Wira Sports provides you with bathing and changing rooms.
- Goa Gajah Elephant Cave
Goa Gajah Elephant Cave is located in Ubud and is noted for its intricate stone carvings, beautiful courtyards, small streams and fountains. Don’t go by its name, you will not find any elephants here except that one elephant statue just outside the main entrance. There is also a cave inside where Ganesha and Shiva idols are placed. Wearing a sarong is required here. We happened to see a snake skin just outside the entrance of the cave which kind of shook us up a little before we proceeded to enter. Yes, we made it out safe and sound! Didn’t spot any snakes.
- Ubud Market
We spent half a day shopping at Ubud Market. This is the best place to shop for souvenirs, Bali rattan bags, knick-knacks, dresses, home décor, accessories and really beautiful dreamcatchers. You can get things for more than half of its quoted price, so don’t forget to bargain! The same things might be found online on Amazon for triple the price.
- Pura Taman Ayun
A scenic, spacious temple surrounded with greenery and lotus-filled pools. You are required to wear a sarong here.
- Tanah Lot
This was my most favorite place in Bali. The sunset view here is excellent and rejuvenating, so is the beautiful sea view, rock formations and the little clear water streams flowing by the sea-side. You will also get a chance to hold one of the heaviest snakes in the world here – i.e. the reticulated python. An amazing place to just sit back and unwind.
- Bajra Sandhi Monument
Totally enjoyed the dioramas displayed here representing Bali history and its fight for freedom from the Dutch colonial rule. The ground hall consists of a library and exhibition halls. The 1st floor is where you can view the 33 dioramas. The top floor is a meditative hall offering a panoramic view of the Denpasar city.
Right next to this monument is a 3D interactive museum which we wanted to visit but couldn’t due to lack of time. So if you want to take some fun pictures, try to fit this into your schedule.
- Bali Museum
A history and art museum with various artifacts on display.
- Krishna Mall and Bintang Supermarket
Another great place to shop for souvenirs. You get a lot of stuff for cheap prices here – including perfumes, t-shirts, shoes, décor, bath salts etc. We did most of our shopping from Krishna Mall.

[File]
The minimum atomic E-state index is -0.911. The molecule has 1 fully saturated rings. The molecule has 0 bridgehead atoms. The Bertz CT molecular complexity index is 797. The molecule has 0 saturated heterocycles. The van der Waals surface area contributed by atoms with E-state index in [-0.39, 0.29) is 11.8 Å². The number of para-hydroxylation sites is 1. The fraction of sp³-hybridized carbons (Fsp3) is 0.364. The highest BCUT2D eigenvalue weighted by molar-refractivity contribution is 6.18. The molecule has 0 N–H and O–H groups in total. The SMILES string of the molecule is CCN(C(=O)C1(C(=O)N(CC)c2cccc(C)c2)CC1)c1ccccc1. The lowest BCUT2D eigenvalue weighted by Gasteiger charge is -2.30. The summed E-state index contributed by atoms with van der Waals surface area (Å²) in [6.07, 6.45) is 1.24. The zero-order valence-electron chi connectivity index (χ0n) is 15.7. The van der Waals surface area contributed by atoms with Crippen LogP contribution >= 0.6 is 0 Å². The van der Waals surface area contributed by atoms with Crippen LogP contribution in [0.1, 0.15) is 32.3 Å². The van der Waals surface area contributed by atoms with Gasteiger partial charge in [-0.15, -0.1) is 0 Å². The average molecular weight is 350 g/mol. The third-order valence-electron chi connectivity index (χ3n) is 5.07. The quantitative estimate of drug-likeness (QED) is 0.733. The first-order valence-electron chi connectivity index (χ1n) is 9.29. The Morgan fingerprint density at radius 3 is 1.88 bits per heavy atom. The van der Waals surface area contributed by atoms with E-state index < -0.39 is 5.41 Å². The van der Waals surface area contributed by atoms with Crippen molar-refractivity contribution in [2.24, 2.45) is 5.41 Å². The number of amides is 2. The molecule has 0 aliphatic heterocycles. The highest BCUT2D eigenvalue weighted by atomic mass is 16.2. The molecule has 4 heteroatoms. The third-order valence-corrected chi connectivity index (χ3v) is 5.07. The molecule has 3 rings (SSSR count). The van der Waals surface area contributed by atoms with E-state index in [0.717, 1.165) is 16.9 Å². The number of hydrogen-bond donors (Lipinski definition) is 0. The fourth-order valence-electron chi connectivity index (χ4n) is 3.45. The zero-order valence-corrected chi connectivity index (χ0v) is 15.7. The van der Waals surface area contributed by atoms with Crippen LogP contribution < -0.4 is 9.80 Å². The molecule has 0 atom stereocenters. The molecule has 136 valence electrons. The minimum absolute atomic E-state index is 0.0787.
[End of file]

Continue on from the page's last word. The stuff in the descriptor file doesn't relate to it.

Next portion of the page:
Bintang is a similar shopping mall where you can sample/buy Kopi Luwak and Bali treats like chocolates, snacks apart from the things available at Krishna Mall.
- Kecak Fire Dance at Uluwatu Temple
This was perhaps the highlight of our tour. An amazing enactment of Ramayana by the energetic actors performing as Rama, Sita, Ravana and last, but definitely not the least, Hanuman who was the star of the show. He interacted with the audience, impressed us with his acrobatic skills and left us smiling with his playful pranks. In short, he made the whole event unforgettable, joyful and very special. Do not miss! Make sure to get there as early as possible as seats get filled up pretty fast and then you will end up sitting on the floor of the open theatre, which is not bad if you have no issue with it.
Uluwatu temple is located at a very scenic place. You can carry your cameras inside but the one thing to be wary of is monkeys. They weren’t all over the place like we thought they would be, but their presence nonetheless could not be ignored. We saw some monkeys snatching away cameras and caps. So be careful of their presence and avoid eye contact. They take it as a threat if you look directly into their eyes and are bound to attack you more or meddle with your things if you do so. In case they do take any of your belongings, I heard the temple people can help you out in getting it back by offering something in return to the monkey.
Things we missed out on:
- A massage: Bali is renowned for massages at affordable rates. Try it out if you have time.
- Gili Islands: This place is a sight to behold with pristine water bodies. Sadly we couldn’t go here because of the earthquakes.
We visited Bali during its peak season in August. The climate then was fairly similar to Kerala ranging from 25 degrees C to 30 – it was hot but less humid comparatively. You won’t need any sweaters, even at night, so you need not carry any with you.
Things to Pack
- PeeBuddy – It’s a female urination device which helps women to stand up and pee. Very helpful and essential during any travel to prevent urinary tract infections in case you are faced with stinky, unclean toilets. I use this even in malls in India.
- Dresses - This is the time to get out your flowy dresses. You get a lot of dresses in Bali at affordable rates but if you are a conservative Keralite like me who isn't comfortable in revealing outfits, I suggest getting them from India itself.
For both men and women: